Diez Vista 50k
Running far is a humbling experience. A long race strips the runner down, leaving the runner exposed, vulnerable, and bare. I have ran farther and longer than Diez Vista 50k, yet the race was still an exposing experience.
I entered the Saturday race on tired legs. Diez Vista 50k was prep for a three day triathlon I was racing in August called Ultra520k Canada. On Thursday I swam 8,000 metres and cycled 100k. On Friday I cycled for five and a half hours, during which I froze my ass off descending from the snowstorm at the top of Cypress Bowl Road…I finished the ride on the indoor trainer. And Saturday was the 50k trail race which included a ton of rocks, mud, tree roots, and 1,800 metres of climbing.
At the start, my expectations were low. Family stress had been high in recent weeks. In part, I was just happy to be at the race. But still, my cocky attitude—that attitude that tells me I can do anything—came out. Winning was out of the question, but running sub 5:30 and finishing top ten was possible.
The race started.
The skies were dry as I ran around Sasamat Lake. I glanced down at my watch and saw that I was running at 4:15/km pace; it felt effortless.
On the climbs I ran; my steps were small, and I moved slightly quicker than a walking pace. The effort on the climbs was comfortable. I planned to start conservative and finish strong.
At the Diez Vista Ridge I powered up the technical terrain, and even ran a few uphill sections. The race was young and I was gaining on the runners ahead of me.
At the view point, I avoided looking at Indian Arm; I was focused, in the zone, intent on racing.
On the descent I glided; the pace still felt effortless. I passed another runner and decided to push the pace. The trail was covered with wet rocks and hazardous tree roots…oh, and the mud! The faster I finished this section, the better.
Moments later, my quads felt tight. Common sense failed and I continued my fast pace. My ego had taken over and it wanted to stay ahead of the runners I had passed.
At the bottom of the descent, my stride was short and awkward. I ran across the bridge that spanned Buntzen Lake. I turned left up the gravel service road that lead to the second aid station.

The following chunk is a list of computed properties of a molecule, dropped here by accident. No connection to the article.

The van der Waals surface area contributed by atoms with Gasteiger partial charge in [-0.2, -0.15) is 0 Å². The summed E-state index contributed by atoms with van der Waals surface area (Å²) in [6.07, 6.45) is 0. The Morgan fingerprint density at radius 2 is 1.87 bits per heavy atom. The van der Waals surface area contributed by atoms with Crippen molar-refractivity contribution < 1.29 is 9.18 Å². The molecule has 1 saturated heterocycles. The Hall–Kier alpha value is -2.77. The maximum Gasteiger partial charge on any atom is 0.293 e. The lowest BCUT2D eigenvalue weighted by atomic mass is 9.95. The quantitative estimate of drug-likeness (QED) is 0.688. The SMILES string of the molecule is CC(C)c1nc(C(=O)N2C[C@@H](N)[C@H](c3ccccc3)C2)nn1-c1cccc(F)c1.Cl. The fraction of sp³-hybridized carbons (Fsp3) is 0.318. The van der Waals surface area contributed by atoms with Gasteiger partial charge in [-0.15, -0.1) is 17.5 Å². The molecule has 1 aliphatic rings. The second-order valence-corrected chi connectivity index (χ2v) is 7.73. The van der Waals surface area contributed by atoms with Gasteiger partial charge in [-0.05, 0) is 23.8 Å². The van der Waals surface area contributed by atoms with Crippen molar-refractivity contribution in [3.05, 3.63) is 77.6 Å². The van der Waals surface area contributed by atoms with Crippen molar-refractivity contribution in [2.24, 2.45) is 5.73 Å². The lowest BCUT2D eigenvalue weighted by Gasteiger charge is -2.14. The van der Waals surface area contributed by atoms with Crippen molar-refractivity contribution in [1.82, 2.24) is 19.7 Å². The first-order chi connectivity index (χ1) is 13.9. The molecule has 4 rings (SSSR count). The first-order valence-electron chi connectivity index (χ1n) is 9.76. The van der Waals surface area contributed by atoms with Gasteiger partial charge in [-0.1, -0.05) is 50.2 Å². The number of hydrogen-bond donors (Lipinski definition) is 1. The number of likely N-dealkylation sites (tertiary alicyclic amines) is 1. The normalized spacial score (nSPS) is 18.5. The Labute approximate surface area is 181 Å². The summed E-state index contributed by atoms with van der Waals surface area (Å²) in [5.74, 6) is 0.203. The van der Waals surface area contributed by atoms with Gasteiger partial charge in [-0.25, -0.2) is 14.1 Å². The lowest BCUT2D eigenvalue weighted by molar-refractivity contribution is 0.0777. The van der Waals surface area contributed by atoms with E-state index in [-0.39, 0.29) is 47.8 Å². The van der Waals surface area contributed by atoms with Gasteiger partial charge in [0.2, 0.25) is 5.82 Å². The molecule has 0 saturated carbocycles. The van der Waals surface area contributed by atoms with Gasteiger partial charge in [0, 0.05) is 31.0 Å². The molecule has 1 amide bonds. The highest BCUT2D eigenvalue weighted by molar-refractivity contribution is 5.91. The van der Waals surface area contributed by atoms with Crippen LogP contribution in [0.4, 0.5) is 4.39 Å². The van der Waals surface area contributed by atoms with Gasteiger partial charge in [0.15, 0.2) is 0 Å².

I was way ahead of schedule, but my legs hurt. The gravel road was easy yet I struggled. At the turnaround, my pace slowed. My reality was settling in. Despite all best intentions, I had started too quick; I was 15k into the race and had 35 more to go.
I entered a funk. I was mad at myself for starting too fast. I was angered at my subpar fitness. I had been training steady since the middle of October, yet here I was in April getting my ass handed to me. It was humbling to suffer, to feel pain. Testing my limits knocked me back a peg. My cocky attitude washed away, leaving a petulant child in its place.
I thought of Ultra520k Canada, and what running a double marathon after two full days of racing would feel like. Would it feel better or worse, harder or easier than what I am experiencing now? I wondered. My brain was distracted; I was imagining a hard situation (Ultra520k Canada), while absorbing an already challenging scenario (Diez Vista 50k). This makes no sense as I was making the race harder than it needed to be. The present is the only reality. But in the heat of the moment, clear thinking fails.
At 23k I saw my lone crew member: my mom. We changed my shirt and shoved a full bag of dates into my running belt I left, still in a funk.
At 33k I saw my mom again. I had instructed her to have a water bottle ready for me, but she forgot. I handed my empty one to the aid station volunteer. My mom’s forgetfulness had cost me thirty seconds, but at this juncture, it was pointless. I was not running to race, but running to finish. I left, irritated, and still, in a funk.
Three and a half hours into the race, the funk finally lifted. I shifted my thoughts away from the outward result, and instead thought of inward positivity. I was grateful to be in the race, and to be fit enough to run 50k. I gave words of encouragement to the racers I saw running opposite to me, as well as to those who caught me. “Way to go boss,” “Stay strong,” and “100 kilometres, yahoo!” became my favourite things to say. In short, I got my head out my own ass, took myself less seriously, and made the race about others.
I began the final climb of the day. My legs hurt and I wanted to be done; it is amazing how far six kilometres feels when you have already run 44. I tried to push it on the climb, but I was not on the pain train, but in gratitude land. Maybe I was making excuses, but I had enjoyed the last hour of the race and it seemed a shame to waste it by beating myself into a pulp.
I reached the top of the climb and began the descent. The trail cascaded with water and was littered with rocks. I splashed and stomped like an uncoordinated Sasquatch.
At the shores of Sasamat Lake I hung a right and ran toward the finish. Seeing the black finishing arch was a relief. The race announcer commented on the awesomeness of my flow. I pulled off my buff and did a hair swirl as I crossed the line.
Diez Vista 50k was exposing. Underneath my competitive, cocky attitude, is a spoiled child who wines when things go poor. Underneath the child is (regrettably) an asshole. And underneath the asshole is a man who is grateful. What is beyond that? I am unsure. But that is one of the reasons why I keep running far.